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Re: Getting around the firewire problem was Re: filmscanners: Best film scanner, period!!!

Art, a very good response here. And where you mention the Polaroid and it's
possible risk due to corporate financial concerns, you can also purchase the
Microtel version of the scanner, which other than firmware and possibly the
QC grade of the CCD is the same hardware as the Polaroid (but the Polaroid
costs less and comes with Silverfast). Sorry to play Devil's advocate here,
David <g>.

I think I haven't seen any direct comparisons between the Nikon and Polaroid
scanners where they were both judged excellent with advantages to each. If
the Polaroid had been it's current price when I bought my Minolta Elite a
few months ago, Id be happily scanning with it right now, instead of 2800
dpi with ICE.

----- Original Message -----
From: "Arthur Entlich" <artistic@ampsc.com>
To: <filmscanners@halftone.co.uk>
Sent: Saturday, August 25, 2001 5:01 PM
Subject: Re: Getting around the firewire problem was Re: filmscanners: Best
film scanner, period!!!

> Although I very much empathize and support your concerns about planned
> obsolescence in computer equipment, no matter how well it fuels
> capitalism and environmental havoc, I have to say that your demands
> aren't completely reasonable, and you seem to really be fighting with
> yourself in your refusal to make certain changes which ultimately would
> save money.
> If I bought a car which required a fuel that was no longer manufactured
> in my country, and the only way I could drive the beast was to import
> the fuel from someplace else at tremendous cost, hassle and maybe even
> risk, I'd cash in my chips on that vehicle and accept the inevitable,
> that the car had been a bad purchase within the realm of the
> marketplace.  Many Beta VCR supporters have had to face this reality,
> perhaps with some frustration, since Beta was likely better in quality.
> If my reel to reel player failed and the parts were no longer made, and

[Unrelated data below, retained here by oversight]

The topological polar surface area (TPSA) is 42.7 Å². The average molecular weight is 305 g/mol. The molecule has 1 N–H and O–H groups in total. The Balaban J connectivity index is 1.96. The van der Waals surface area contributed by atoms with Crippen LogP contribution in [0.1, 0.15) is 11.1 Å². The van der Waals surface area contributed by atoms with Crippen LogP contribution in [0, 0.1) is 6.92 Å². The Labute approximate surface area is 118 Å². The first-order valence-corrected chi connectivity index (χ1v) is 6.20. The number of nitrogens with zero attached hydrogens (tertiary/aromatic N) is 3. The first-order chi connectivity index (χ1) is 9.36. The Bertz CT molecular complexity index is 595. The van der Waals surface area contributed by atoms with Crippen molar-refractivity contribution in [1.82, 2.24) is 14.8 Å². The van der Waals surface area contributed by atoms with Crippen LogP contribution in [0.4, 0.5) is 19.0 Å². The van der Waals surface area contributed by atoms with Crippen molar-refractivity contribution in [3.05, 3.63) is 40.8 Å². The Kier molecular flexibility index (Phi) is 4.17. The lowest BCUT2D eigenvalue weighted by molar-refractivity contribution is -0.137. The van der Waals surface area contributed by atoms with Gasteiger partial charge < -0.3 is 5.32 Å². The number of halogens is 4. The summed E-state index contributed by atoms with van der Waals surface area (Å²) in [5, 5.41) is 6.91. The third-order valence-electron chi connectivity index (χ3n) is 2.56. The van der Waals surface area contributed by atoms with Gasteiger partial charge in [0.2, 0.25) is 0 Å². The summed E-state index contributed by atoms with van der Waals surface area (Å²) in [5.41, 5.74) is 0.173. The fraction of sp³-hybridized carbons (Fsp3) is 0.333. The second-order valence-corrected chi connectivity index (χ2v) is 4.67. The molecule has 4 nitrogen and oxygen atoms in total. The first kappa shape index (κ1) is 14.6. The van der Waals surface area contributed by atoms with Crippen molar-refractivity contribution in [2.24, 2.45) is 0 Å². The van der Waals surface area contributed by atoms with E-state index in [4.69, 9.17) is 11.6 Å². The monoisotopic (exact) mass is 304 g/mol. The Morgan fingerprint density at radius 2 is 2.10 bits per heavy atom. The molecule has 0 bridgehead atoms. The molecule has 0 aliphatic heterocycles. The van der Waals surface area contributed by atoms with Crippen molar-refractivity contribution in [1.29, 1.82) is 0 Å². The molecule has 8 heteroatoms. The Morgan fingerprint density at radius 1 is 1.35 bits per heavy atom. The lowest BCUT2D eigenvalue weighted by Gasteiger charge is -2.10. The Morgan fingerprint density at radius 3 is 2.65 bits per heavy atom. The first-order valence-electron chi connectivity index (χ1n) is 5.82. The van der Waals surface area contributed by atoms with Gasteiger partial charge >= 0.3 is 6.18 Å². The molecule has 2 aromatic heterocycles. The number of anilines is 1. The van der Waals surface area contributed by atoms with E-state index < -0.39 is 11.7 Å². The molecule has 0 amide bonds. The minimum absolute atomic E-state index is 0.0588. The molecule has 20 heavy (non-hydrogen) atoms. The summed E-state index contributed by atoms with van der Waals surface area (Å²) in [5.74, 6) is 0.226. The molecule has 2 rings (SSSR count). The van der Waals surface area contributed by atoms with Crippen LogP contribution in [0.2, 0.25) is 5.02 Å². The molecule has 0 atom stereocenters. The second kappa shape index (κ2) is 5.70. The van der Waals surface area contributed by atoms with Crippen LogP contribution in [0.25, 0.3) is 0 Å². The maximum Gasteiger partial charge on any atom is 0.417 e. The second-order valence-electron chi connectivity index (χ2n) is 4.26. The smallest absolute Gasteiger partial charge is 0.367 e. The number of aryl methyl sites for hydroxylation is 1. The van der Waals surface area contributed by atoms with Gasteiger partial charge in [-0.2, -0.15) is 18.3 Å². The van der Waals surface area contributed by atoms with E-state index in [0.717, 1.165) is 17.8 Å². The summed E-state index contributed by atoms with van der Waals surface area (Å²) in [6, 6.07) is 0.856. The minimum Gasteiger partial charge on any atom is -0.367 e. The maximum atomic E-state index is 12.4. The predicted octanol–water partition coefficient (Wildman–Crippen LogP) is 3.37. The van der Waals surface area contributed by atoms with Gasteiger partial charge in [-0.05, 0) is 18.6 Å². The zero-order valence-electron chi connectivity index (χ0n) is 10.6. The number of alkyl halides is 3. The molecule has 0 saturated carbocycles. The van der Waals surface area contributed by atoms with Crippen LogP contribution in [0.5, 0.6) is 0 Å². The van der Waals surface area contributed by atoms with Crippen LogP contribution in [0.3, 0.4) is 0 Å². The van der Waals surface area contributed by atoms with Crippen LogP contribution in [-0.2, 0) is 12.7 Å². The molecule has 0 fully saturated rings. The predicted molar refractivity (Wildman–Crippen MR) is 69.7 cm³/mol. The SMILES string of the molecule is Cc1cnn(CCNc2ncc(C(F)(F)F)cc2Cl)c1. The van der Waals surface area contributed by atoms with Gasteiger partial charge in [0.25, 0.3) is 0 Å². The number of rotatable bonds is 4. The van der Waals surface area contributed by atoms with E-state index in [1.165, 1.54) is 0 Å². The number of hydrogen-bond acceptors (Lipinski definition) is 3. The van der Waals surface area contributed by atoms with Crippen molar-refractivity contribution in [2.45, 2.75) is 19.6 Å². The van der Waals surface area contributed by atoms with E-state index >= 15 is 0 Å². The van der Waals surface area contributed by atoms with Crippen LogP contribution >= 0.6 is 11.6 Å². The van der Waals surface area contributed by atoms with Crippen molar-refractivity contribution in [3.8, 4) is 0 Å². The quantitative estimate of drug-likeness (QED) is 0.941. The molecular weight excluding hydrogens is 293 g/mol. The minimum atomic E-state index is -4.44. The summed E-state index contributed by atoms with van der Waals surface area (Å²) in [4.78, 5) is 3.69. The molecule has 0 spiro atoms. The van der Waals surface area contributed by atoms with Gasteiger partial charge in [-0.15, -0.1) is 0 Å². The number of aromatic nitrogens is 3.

> my only choice was buying a Revox at thousands of dollars, I might just
> decide it was time to buy a CD player, or whatever.
> Regarding your implication that the Nikon 4000 was considerably superior
> to the Polaroid SS 4000; that doesn't seem to hold up in the reviews
> I've read, but Polaroid's current financial state might be cause for
> concern if you worry about obsolescence.
> If you very simply are saying that "I absolutely refuse to upgrade"
> then, indeed you are probably stuck with limitations as to your purchase
> options, but then, if that's the case, the weak link might not be the
> LS2000...
> Art
> Anthony Atkielski wrote:
> >
> > Rob writes:
> >
> > > Where did you get that idea?  Worst case scenario
> > > you could use direct cable networking with a laplink
> > > cable for about $20.
> >
> > I currently have a continuous external Internet connection on the NIC.
> >
> > > RAM is about US$40 for 256MB in Australia so I
> > > can't imagine it would be so expensive in France.
> >
> > The machine I have requires special 128 MB DIMM modules or something.
Last time
> > I bought a pair, it cost me around $500, although that was a couple of
> > ago.  I'd have to buy two pairs to bring the machine up to the maximum
> > configurable RAM of 512 MB.
> >
> > > Why do you need Photoshop and a top quality monitor?
> >
> > Because I have to adjust the scans after making them, and I need
Photoshop to do
> > that, plus a good monitor to be able to see the results.
> >
> > > AFAIK Vuescan supports the LS4000 so you could
> > > dump raw scans from it and port them across to
> > > the NT box.
> >
> > After I've invested in networking hardware.
> >
> > > Or you could buy a Polaroid SS4000 which uses
> > > SCSI and you wouldn't have a problem - just no ICE...
> >
> > I understand the dynamic range is quite limited, though.

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